Careers outside of academia for humanities and social science researchers: government and parliament

Are you a social sciences or humanities postgraduate interested in pursuing a research career, but not sure if academia is the right path right for you? Read on to find out more about other opportunities for using your research skills…

A large number of humanities and social science Masters and PhD students go on to work in research capacities outside academia. This is the first in a short series of blog posts exploring some of the other opportunities available. This post will focus on opportunities in UK government and parliament.

Working in a research role in government provides an opportunity to work on things that really matter. These roles can be challenging as the pace of work is often very fast, which sometimes means that you are unable to measure the impact of one intervention before it changes again! You may also get asked by colleagues for evidence that doesn’t really exist and/or on areas they may not be a specialist in, so communication is often a key skill requirement, alongside your strong research abilities.

Researchers in this sector are valued for their excellent research skills, which often takes precedence over their specialist subject knowledge (unless the latter is relevant to a specific role). These skills could include: understanding the ‘robustness’ of research, qualitative or quantitative analytical skills, handling large data sets (with data science a growing area in this sector), and experience of different research methods. It’s therefore important to highlight your research skills when making your application – don’t assume the recruiter will know what research experience you have just because you have a Masters or PhD!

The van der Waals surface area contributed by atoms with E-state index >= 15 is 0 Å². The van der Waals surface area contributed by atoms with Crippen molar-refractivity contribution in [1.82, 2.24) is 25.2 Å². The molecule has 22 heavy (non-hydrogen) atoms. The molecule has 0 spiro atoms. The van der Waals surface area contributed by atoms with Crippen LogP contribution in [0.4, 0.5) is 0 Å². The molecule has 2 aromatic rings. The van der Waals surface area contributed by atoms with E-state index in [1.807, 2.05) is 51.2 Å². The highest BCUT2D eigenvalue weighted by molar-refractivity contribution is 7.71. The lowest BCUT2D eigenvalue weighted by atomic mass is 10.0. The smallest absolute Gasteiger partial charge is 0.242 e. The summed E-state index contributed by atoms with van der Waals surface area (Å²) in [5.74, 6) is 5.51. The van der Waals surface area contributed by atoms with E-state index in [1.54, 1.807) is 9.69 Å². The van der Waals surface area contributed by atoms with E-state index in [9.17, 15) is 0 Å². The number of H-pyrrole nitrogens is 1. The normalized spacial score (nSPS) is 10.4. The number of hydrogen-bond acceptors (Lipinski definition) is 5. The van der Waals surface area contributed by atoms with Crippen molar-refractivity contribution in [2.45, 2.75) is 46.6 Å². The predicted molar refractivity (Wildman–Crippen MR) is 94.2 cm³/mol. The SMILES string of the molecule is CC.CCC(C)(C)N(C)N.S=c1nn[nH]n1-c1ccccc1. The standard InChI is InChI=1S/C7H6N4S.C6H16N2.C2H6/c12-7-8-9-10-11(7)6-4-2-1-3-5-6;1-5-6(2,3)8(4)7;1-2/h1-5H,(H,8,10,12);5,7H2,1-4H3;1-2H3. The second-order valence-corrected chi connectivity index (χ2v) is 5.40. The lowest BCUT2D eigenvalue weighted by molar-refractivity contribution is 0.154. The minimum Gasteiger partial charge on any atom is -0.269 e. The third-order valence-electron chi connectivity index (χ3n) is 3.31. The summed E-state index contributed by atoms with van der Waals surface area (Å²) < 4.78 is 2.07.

Working in the Civil Service

Social scientists and humanities researchers are employed in a range of roles across government departments and agencies. In some cases, researchers are employed within particular departments (such as education or housing), for example in ‘Analyst’ roles. Alternatively, they may work in central research services that provide experienced researchers to work on projects with other departments across the civil service. Examples of these central services include:

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Welcome to life as a postgrad

Congratulations at being awarded a place on your Masters programme!  Well done & welcome to postgrad life at QMUL.

Have you chosen your modules yet? It may seem weird, but as you head off to those first lectures & tutorials that will ultimately lead to your postgraduate degree, we want to challenge you to also be thinking ‘…and what next?’, as the next 12 months will fly by. 

Make sure that early in the academic year, you actually schedule time to research and explore your future options; to attend careers & departmental events; to identify your skills & values; to understand the key skills required for careers that interest you; and to take the time to build a CV that demonstrates you have those skills.